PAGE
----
When I started raising funds for my healthcare in December 2005, many people from the public questioned my authenticity and where the donated monies were going to. They called me with all sorts of names. I have been emotionally affected and became guilt ridden until today. But they were wrong about me being a cheat. I wanted to prove them wrong by making sure that every cent went to the cost of my surgeries and nothing else.

I believe my position is a little different now. People have started to see me as a complete person and not just someone in need of their charity. At the Malaysian Rare Disorders Society meeting recently, Anna Chew urged me to introduce myself in the Malay Language so I spoke about my illness and then asked the floor if they had any questions. Dato’ Hatijah then asked me to talk about how I have been studying to encourage our youths. I did just that by recalling how difficult it has been to study at local colleges with hearing impairment because I was not deaf until the age of 19.

They liked my speech so much that someone asked me how much I need to continue my studies. That’s when I realized that it will mean a lot to people when I can achieve my educational goals against all odds.

Besides the need to raise funds for my healthcare, I am also the only daughter to aging parents and people seem to understand that too. Dad has acquired the habit of telling people that I paid for his cataracts surgery last year. He also told Carol Ring from the U.S. and Nancy Lee from Taman Melati when they visited last Wednesday. Nancy said she was speechless realizing that I have to take care of my parents despite everything. They bought my books and tees before leaving.

I thought it was inappropriate to pay for Dad’s surgery from the money people donated towards my healthcare so I had planned never to mention it again. But it looks like my fears were unfounded.

The neighborhood community (RT) organized an event in conjunction with Chinese New Year last week. Dad phoned the chairman saying that he will be bringing my F&N OYA poster there to show people. When mom told me about the phonecall, I felt embarrassed and related it to Faye. I had planned to go with Dad, but now I was not sure whether I should. The neighbors will remember us as the show-offs who live at house number 166.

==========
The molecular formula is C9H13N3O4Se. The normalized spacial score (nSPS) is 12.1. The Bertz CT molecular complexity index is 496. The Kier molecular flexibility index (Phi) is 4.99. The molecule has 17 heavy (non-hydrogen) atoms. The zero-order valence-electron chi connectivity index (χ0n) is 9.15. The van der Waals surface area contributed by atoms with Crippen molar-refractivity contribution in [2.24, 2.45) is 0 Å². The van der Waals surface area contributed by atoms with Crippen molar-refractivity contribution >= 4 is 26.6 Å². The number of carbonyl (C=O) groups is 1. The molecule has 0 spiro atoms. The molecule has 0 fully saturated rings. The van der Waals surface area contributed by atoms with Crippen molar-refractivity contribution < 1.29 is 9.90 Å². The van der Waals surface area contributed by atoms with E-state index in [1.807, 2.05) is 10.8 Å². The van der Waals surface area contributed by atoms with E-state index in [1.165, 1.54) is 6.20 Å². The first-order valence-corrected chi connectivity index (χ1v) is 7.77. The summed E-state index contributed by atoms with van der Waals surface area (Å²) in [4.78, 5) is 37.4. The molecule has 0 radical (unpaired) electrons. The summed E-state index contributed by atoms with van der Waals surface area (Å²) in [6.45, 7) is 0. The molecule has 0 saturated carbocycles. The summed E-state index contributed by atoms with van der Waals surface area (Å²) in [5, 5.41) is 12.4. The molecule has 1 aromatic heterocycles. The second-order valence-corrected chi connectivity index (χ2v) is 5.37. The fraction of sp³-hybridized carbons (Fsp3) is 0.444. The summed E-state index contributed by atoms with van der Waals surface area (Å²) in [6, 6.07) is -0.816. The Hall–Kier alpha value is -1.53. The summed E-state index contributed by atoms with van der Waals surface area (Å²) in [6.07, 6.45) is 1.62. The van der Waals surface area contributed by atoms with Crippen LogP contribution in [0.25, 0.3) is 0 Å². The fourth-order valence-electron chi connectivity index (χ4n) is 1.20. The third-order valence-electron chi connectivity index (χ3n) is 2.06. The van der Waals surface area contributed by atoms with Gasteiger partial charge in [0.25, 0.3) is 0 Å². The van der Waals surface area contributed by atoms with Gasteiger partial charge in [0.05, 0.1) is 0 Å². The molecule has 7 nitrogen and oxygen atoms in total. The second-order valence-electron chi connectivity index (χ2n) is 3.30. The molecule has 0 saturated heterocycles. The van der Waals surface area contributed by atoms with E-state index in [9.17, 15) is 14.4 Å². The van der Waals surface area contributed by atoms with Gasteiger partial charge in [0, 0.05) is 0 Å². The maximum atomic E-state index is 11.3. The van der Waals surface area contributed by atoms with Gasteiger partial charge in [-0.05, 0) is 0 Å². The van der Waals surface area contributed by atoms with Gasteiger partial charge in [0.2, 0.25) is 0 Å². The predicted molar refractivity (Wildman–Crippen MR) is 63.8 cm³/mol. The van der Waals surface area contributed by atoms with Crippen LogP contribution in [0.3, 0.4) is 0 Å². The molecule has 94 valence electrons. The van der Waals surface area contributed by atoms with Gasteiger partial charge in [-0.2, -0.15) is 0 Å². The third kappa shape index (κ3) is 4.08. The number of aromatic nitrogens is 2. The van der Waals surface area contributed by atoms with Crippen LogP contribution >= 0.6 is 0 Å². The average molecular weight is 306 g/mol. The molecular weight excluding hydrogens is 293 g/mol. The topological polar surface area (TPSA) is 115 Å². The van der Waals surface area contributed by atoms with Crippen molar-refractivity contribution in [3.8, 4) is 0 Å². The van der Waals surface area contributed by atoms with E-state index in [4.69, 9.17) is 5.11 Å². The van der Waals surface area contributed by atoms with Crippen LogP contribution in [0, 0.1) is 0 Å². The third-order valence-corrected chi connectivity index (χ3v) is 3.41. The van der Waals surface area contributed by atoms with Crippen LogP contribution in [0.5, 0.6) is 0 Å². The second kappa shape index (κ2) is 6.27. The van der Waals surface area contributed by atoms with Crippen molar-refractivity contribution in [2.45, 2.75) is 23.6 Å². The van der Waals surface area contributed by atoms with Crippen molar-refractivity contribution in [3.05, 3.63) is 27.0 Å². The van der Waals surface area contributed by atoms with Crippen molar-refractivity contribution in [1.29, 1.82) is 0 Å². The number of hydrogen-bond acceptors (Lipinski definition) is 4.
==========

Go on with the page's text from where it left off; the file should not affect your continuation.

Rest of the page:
Faye replied to my lamentations, “Do you know the reason why your dad wanted to bring it to the gathering? He told me, in an earlier RT do, he was angry to hear someone talk brusquely about your T-shirts being on sale. He felt that person was rude & insensitive. I think it is his way of telling the people they shouldn’t take you lightly as you are an intelligent & capable person. Cross my heart, he did say “my daughter is intelligent and capable“. He is truly proud of you.”

Last Wednesday evening while I was putting on makeup, Mom told me that Dad invited passersby to come in and look at the poster. Because last week’s RT gathering was cancelled when it rained. Dad did not get to bring the poster there after all. When I heard from Mom what Dad did, I was at the brink of tears while applying make up in the mirror. The stroke he suffered twenty years ago left him with cognitive impairment so the way he expresses emotions can be different from most people.

Tiam Loong then came to pick me up for a C.A. meeting. I reminded myself not to let my sadness affect those around me and so I said nothing about what happened.

At the meeting, I felt sure of my business objective now more than ever. I have a responsibility to care for my parents which I can‘t deny. It is my conscience. My parents are always at the back of my mind.

I am thankful that people see it and understand too.


Yvonne Foong

As a child, Yvonne Foong dreamed of growing up to help others. To achieve her ambition, she began studying to become a psychologist. But things changed when tumours were discovered in her body at the age of sixteen. She was diagnosed with neurofibromatosis type 2 -- a genetic illness with no cure. Fighting for survival, Yvonne turned to fundraising and embarked on a medical odyssey to the United States. Her experiences since then have transformed her into a motivational speaker; inspiring hope, faith and strength. Yvonne is currently working to establish a humanitarian foundation that provides NF patients in Malaysia with financial and logistical support. Visit Works of Gratitude to learn more.

6 Comments

djcarmen · March 15, 2010 at 10:52 am

hey gal…

ur dad had always been proud of u n by ur side, tryin’ to support u in any way possible. before n now.. n it’ll never end. blood ties had always been the strongest of all relationships. the age gap, the differences and the communication barrier sometimes do make u wonder, but don’t ever doubt his love for u.

i know it cause i’ve seen it. *hugs*

love,
elena

Mark · March 15, 2010 at 1:43 pm

Hi Yvonne,
Elena said it perfectly. Your dad is just a man who is proud of his daughter. It’s a guy thig and there’s no way to change it.
Mark

Yvonne Foong · March 21, 2010 at 6:04 pm

Elena: Thank you. This reminds me about the same thing you said to me years ago when I lamented about dad. It has been hard to view my dad without bias because everyone has something negative to say about him. And they do it in front of me.

Yvonne Foong · March 21, 2010 at 6:05 pm

Mark: Oh, it’s a guy thing eh?

Mark · March 22, 2010 at 1:41 pm

Yvonne,
yep. Every guy I know who has a daughter wants to be proud of her. And no matter how old they get, to dad they are still his little girl. you have accomplished a lot in your life NF or not. If I were your father I’d be bragging you up non-stop. Come to think of it, I guess I do anyway.
Mark

Yvonne Foong · March 31, 2010 at 8:32 pm

Mark: You do brag about me? To who?

Comments are closed.

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